962 F.2d 6
HIRSCH-CHEMIE LIMITED; Hirschscionics Limited; Hirsch
Cinemedic Corporation, Plaintiffs-Appellants,
THE JOHNS HOPKINS UNIVERSITY, Defendant-Appellee.
United States Court of Appeals,
Argued: March 2, 1992
Decided: May 14, 1992
NOTICE: Fourth Circuit I.O.P. 36.6 states that citation of unpublished dispositions is disfavored except for establishing res judicata, estoppel, or the law of the case and requires service of copies of cited unpublished dispositions of the Fourth Circuit.
Before HALL, Circuit Judge, KISER, United States District Judge for the Western District of Virginia, sitting by designation, and BLATT, Senior United States District Judge for the District of South Carolina, sitting by designation.
Argued: Michael Robert Diamond, Goldfarb, Kaufman & O'Toole, Washington, D.C., for Appellants.
Eileen S. Goldgeiger, Senior Staff Attorney General, The Johns Hopkins University, Baltimore, Maryland, for Appellee.
On Brief: Jeffrey B. O'Toole, Goldfarb, Kaufman & O'Toole, Washington, D.C., for Appellants.
Frederick G. Savage, Associate General Counsel, The Johns Hopkins University, Baltimore, Maryland, for Appellee.
Hirsch-Chemie Limited, Hirsch-Scionics Limited, and Hirsch Cinemedic Corporation (Hirsch) appeal the order of the district court granting summary judgment on the appellants' breach of contract claim against Johns Hopkins University. The district court's order, dated September 24, 1991, and filed September 25, 1991, directed the defendant Johns Hopkins, within thirty (30) days of the date of the order, to notify the court as to whether it intended to prosecute its counterclaim; the court's order was entered October 1, 1991. Hirsch filed an appeal on October 25, 1991, twenty-four (24) days from the date of entry of the district court's order.
The courts of appeal "have jurisdiction from all final decisions of the district courts," see 28 U.S.C. § 1291 (1988), and from a narrow class of "collateral orders" that would otherwise effectively destroy a party's rights and be practically unreviewable upon appeal from a final judgment. See Firestone Tire & Rubber Co. v. Risjord, 449 U.S. 368, 375 (1981); United States v. MacDonald, 435 U.S. 850, 860 (1978); Cohen v. Beneficial Indus. Loan Corp., 337 U.S. 541, 546 (1949). The order filed on September 25, 1991, from which plaintiff appeals, is not a final order. It did not direct"that all relief be denied", but left the suit pending for further proceedings, either prosecution of defendant's counterclaim or entry of a final judgment.1 See Tietz v. Local 10 of Intern. Ass'n of Bridge, Etc., 525 F.2d 688 (1975), citing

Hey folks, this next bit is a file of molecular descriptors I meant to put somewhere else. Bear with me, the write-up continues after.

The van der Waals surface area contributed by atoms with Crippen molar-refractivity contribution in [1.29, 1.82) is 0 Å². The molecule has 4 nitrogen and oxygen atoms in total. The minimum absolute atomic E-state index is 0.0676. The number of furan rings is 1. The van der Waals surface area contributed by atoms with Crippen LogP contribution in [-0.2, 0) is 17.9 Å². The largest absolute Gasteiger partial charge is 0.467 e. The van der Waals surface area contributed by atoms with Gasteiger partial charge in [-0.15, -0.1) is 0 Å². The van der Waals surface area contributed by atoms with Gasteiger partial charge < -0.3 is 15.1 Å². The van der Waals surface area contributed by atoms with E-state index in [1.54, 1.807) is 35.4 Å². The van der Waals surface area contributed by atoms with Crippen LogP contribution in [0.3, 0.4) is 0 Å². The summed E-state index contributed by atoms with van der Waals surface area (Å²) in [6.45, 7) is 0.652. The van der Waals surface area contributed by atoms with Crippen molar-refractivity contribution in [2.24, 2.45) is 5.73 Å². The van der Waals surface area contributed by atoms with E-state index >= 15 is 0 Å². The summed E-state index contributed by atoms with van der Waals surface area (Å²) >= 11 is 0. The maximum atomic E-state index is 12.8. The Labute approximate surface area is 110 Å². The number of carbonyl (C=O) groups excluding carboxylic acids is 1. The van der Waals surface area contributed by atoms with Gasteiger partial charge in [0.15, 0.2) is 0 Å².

Jung v. K. & D. Mining Co., Inc., 356 U.S. 335 (1958); see also Fed.
R. Civ. P. 58.
This case does not involve any of the circumstances from which interlocutory appeals are allowed as a matter of right, nor has the dis trict court consented to an interlocutory appeal. See 28 U.S.C. § 1292 (1988). Thus, if the appeal is interlocutory, this court is without juris diction to consider it. See In re Cement Antitrust Litig., 673 F.2d
1020, 1026 (9th Cir. 1982), aff'd, 459 U.S. 1190 (1983).
Since the district court's order that is the subject of this appeal is not final and does not appear to fall within any exception to the rules requiring finality, this appeal is hereby dismissed.2
On October 2, 1991, seven days after the district court's order and prior to the running of the thirty day period in which the court directed the defen dant to notify the court whether it intended to pursue its counterclaim, the notation "Case closed" was entered. However, the case should not have been closed because the order was not a final disposition of all claims in the case since the thirty day period in the court's order had not yet expired
In light of our holding herein, we need not decide whether the defendant properly complied with the notification requirement in the district court's order in regard to the defendant's counterclaim and whether the time period ran from the date of the order, from the date filed, or from the date of entry. Instead, it is peculiarly within the province of the district court to determine the meaning of its own order. See, e.g., Home Port Rentals, Inc. v. Ruben, Nos. 91-2096, 91-2107 (4th Cir. Feb. 25, 1992) (Westlaw 1992 WL 32761), citing Kendrick v. Peters, 931 F.2d 421, 423 (6th Cir. 1991); Vaughns v. Board of Education, 758 F.2d 983, 989 (4th Cir. 1985)